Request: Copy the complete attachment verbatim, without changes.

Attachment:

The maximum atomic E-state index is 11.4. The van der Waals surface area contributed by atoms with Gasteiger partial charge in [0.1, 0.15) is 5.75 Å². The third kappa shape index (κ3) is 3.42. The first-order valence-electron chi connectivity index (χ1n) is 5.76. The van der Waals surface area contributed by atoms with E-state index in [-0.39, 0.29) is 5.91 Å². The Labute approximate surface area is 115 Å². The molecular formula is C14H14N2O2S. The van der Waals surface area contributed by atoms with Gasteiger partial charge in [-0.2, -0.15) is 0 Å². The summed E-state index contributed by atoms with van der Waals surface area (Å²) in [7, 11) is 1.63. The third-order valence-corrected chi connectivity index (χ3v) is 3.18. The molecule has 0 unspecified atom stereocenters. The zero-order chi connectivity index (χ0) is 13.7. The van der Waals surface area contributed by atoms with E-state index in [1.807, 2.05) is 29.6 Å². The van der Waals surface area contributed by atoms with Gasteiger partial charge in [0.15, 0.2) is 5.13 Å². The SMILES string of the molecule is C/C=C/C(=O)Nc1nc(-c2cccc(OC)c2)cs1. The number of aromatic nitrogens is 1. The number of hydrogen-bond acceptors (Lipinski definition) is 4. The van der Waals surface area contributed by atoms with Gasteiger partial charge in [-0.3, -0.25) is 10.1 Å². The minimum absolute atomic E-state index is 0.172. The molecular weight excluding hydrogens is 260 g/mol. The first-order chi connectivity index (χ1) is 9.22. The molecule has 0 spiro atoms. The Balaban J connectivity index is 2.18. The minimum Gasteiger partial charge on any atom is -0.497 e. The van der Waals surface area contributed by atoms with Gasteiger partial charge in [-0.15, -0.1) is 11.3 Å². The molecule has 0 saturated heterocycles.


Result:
The maximum atomic E-state index is 11.4. The van der Waals surface area contributed by atoms with Gasteiger partial charge in [0.1, 0.15) is 5.75 Å². The third kappa shape index (κ3) is 3.42. The first-order valence-electron chi connectivity index (χ1n) is 5.76. The van der Waals surface area contributed by atoms with E-state index in [-0.39, 0.29) is 5.91 Å². The Labute approximate surface area is 115 Å². The molecular formula is C14H14N2O2S. The van der Waals surface area contributed by atoms with Gasteiger partial charge in [-0.2, -0.15) is 0 Å². The summed E-state index contributed by atoms with van der Waals surface area (Å²) in [7, 11) is 1.63. The third-order valence-corrected chi connectivity index (χ3v) is 3.18. The molecule has 0 unspecified atom stereocenters. The zero-order chi connectivity index (χ0) is 13.7. The van der Waals surface area contributed by atoms with E-state index in [1.807, 2.05) is 29.6 Å². The van der Waals surface area contributed by atoms with Gasteiger partial charge in [0.15, 0.2) is 5.13 Å². The SMILES string of the molecule is C/C=C/C(=O)Nc1nc(-c2cccc(OC)c2)cs1. The number of aromatic nitrogens is 1. The number of hydrogen-bond acceptors (Lipinski definition) is 4. The van der Waals surface area contributed by atoms with Gasteiger partial charge in [-0.3, -0.25) is 10.1 Å². The minimum absolute atomic E-state index is 0.172. The molecular weight excluding hydrogens is 260 g/mol. The first-order chi connectivity index (χ1) is 9.22. The molecule has 0 spiro atoms. The Balaban J connectivity index is 2.18. The minimum Gasteiger partial charge on any atom is -0.497 e. The van der Waals surface area contributed by atoms with Gasteiger partial charge in [-0.15, -0.1) is 11.3 Å². The molecule has 0 saturated heterocycles.